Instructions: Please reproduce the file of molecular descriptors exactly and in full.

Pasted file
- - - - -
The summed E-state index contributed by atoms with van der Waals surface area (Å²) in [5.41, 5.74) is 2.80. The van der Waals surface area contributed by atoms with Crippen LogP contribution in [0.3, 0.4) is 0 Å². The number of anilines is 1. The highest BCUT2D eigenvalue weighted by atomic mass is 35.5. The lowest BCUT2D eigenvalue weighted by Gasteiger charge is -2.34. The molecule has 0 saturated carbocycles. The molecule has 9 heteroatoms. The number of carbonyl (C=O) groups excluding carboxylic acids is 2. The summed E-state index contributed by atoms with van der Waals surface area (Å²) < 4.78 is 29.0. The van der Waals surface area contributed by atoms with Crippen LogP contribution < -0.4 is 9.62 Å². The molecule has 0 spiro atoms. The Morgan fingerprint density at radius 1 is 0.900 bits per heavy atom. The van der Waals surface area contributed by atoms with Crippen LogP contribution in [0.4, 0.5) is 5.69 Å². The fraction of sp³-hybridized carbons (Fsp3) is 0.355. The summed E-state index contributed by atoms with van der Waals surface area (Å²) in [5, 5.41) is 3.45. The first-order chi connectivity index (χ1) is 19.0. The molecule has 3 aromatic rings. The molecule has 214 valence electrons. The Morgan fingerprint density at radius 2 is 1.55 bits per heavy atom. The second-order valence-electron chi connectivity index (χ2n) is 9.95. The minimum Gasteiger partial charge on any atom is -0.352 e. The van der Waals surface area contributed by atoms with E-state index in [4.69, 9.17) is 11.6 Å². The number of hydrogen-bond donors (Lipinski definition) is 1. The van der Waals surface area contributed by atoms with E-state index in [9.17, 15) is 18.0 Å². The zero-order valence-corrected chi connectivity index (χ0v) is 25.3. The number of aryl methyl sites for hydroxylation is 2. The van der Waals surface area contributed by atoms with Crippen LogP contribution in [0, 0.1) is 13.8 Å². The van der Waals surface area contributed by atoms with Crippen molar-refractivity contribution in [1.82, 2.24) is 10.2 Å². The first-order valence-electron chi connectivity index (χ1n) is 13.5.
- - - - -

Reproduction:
The summed E-state index contributed by atoms with van der Waals surface area (Å²) in [5.41, 5.74) is 2.80. The van der Waals surface area contributed by atoms with Crippen LogP contribution in [0.3, 0.4) is 0 Å². The number of anilines is 1. The highest BCUT2D eigenvalue weighted by atomic mass is 35.5. The lowest BCUT2D eigenvalue weighted by Gasteiger charge is -2.34. The molecule has 0 saturated carbocycles. The molecule has 9 heteroatoms. The number of carbonyl (C=O) groups excluding carboxylic acids is 2. The summed E-state index contributed by atoms with van der Waals surface area (Å²) < 4.78 is 29.0. The van der Waals surface area contributed by atoms with Crippen LogP contribution < -0.4 is 9.62 Å². The molecule has 0 spiro atoms. The Morgan fingerprint density at radius 1 is 0.900 bits per heavy atom. The van der Waals surface area contributed by atoms with Crippen LogP contribution in [0.4, 0.5) is 5.69 Å². The fraction of sp³-hybridized carbons (Fsp3) is 0.355. The summed E-state index contributed by atoms with van der Waals surface area (Å²) in [5, 5.41) is 3.45. The first-order chi connectivity index (χ1) is 19.0. The molecule has 3 aromatic rings. The molecule has 214 valence electrons. The Morgan fingerprint density at radius 2 is 1.55 bits per heavy atom. The second-order valence-electron chi connectivity index (χ2n) is 9.95. The minimum Gasteiger partial charge on any atom is -0.352 e. The van der Waals surface area contributed by atoms with E-state index in [4.69, 9.17) is 11.6 Å². The number of hydrogen-bond donors (Lipinski definition) is 1. The van der Waals surface area contributed by atoms with E-state index in [9.17, 15) is 18.0 Å². The zero-order valence-corrected chi connectivity index (χ0v) is 25.3. The number of aryl methyl sites for hydroxylation is 2. The van der Waals surface area contributed by atoms with Crippen LogP contribution in [0, 0.1) is 13.8 Å². The van der Waals surface area contributed by atoms with Crippen molar-refractivity contribution in [1.82, 2.24) is 10.2 Å². The first-order valence-electron chi connectivity index (χ1n) is 13.5.